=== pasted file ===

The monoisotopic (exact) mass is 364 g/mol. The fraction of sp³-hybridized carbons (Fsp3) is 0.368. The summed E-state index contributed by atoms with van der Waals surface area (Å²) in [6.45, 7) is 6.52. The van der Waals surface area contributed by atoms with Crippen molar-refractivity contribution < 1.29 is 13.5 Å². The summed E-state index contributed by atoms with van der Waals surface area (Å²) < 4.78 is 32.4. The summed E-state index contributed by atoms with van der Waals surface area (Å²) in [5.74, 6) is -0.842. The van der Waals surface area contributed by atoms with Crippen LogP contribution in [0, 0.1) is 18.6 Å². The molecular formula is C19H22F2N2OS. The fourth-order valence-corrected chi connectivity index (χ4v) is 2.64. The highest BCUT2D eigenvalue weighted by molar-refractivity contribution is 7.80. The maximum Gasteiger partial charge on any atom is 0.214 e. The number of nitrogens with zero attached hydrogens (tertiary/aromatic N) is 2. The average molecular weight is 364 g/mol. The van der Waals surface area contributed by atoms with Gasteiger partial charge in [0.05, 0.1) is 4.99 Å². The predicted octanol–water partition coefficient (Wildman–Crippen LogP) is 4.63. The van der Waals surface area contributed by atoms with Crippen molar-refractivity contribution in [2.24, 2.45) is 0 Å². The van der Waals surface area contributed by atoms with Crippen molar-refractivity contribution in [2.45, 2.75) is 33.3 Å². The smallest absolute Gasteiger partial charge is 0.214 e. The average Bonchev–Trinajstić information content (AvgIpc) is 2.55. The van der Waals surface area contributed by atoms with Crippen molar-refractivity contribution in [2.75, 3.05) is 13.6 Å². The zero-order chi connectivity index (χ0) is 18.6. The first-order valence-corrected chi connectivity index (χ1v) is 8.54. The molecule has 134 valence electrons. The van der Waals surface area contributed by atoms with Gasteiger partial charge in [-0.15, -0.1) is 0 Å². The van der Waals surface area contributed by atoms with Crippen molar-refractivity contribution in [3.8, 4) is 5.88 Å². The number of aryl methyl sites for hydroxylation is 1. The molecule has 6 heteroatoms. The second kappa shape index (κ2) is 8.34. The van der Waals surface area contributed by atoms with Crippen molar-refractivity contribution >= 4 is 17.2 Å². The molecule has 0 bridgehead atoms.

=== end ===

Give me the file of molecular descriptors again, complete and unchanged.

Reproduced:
The monoisotopic (exact) mass is 364 g/mol. The fraction of sp³-hybridized carbons (Fsp3) is 0.368. The summed E-state index contributed by atoms with van der Waals surface area (Å²) in [6.45, 7) is 6.52. The van der Waals surface area contributed by atoms with Crippen molar-refractivity contribution < 1.29 is 13.5 Å². The summed E-state index contributed by atoms with van der Waals surface area (Å²) < 4.78 is 32.4. The summed E-state index contributed by atoms with van der Waals surface area (Å²) in [5.74, 6) is -0.842. The van der Waals surface area contributed by atoms with Crippen LogP contribution in [0, 0.1) is 18.6 Å². The molecular formula is C19H22F2N2OS. The fourth-order valence-corrected chi connectivity index (χ4v) is 2.64. The highest BCUT2D eigenvalue weighted by molar-refractivity contribution is 7.80. The maximum Gasteiger partial charge on any atom is 0.214 e. The number of nitrogens with zero attached hydrogens (tertiary/aromatic N) is 2. The average molecular weight is 364 g/mol. The van der Waals surface area contributed by atoms with Gasteiger partial charge in [0.05, 0.1) is 4.99 Å². The predicted octanol–water partition coefficient (Wildman–Crippen LogP) is 4.63. The van der Waals surface area contributed by atoms with Crippen molar-refractivity contribution in [2.24, 2.45) is 0 Å². The van der Waals surface area contributed by atoms with Crippen molar-refractivity contribution in [2.45, 2.75) is 33.3 Å². The smallest absolute Gasteiger partial charge is 0.214 e. The average Bonchev–Trinajstić information content (AvgIpc) is 2.55. The van der Waals surface area contributed by atoms with Crippen molar-refractivity contribution in [2.75, 3.05) is 13.6 Å². The zero-order chi connectivity index (χ0) is 18.6. The first-order valence-corrected chi connectivity index (χ1v) is 8.54. The molecule has 134 valence electrons. The van der Waals surface area contributed by atoms with Gasteiger partial charge in [-0.15, -0.1) is 0 Å². The van der Waals surface area contributed by atoms with Crippen molar-refractivity contribution in [3.8, 4) is 5.88 Å². The number of aryl methyl sites for hydroxylation is 1. The molecule has 6 heteroatoms. The second kappa shape index (κ2) is 8.34. The van der Waals surface area contributed by atoms with Crippen molar-refractivity contribution >= 4 is 17.2 Å². The molecule has 0 bridgehead atoms.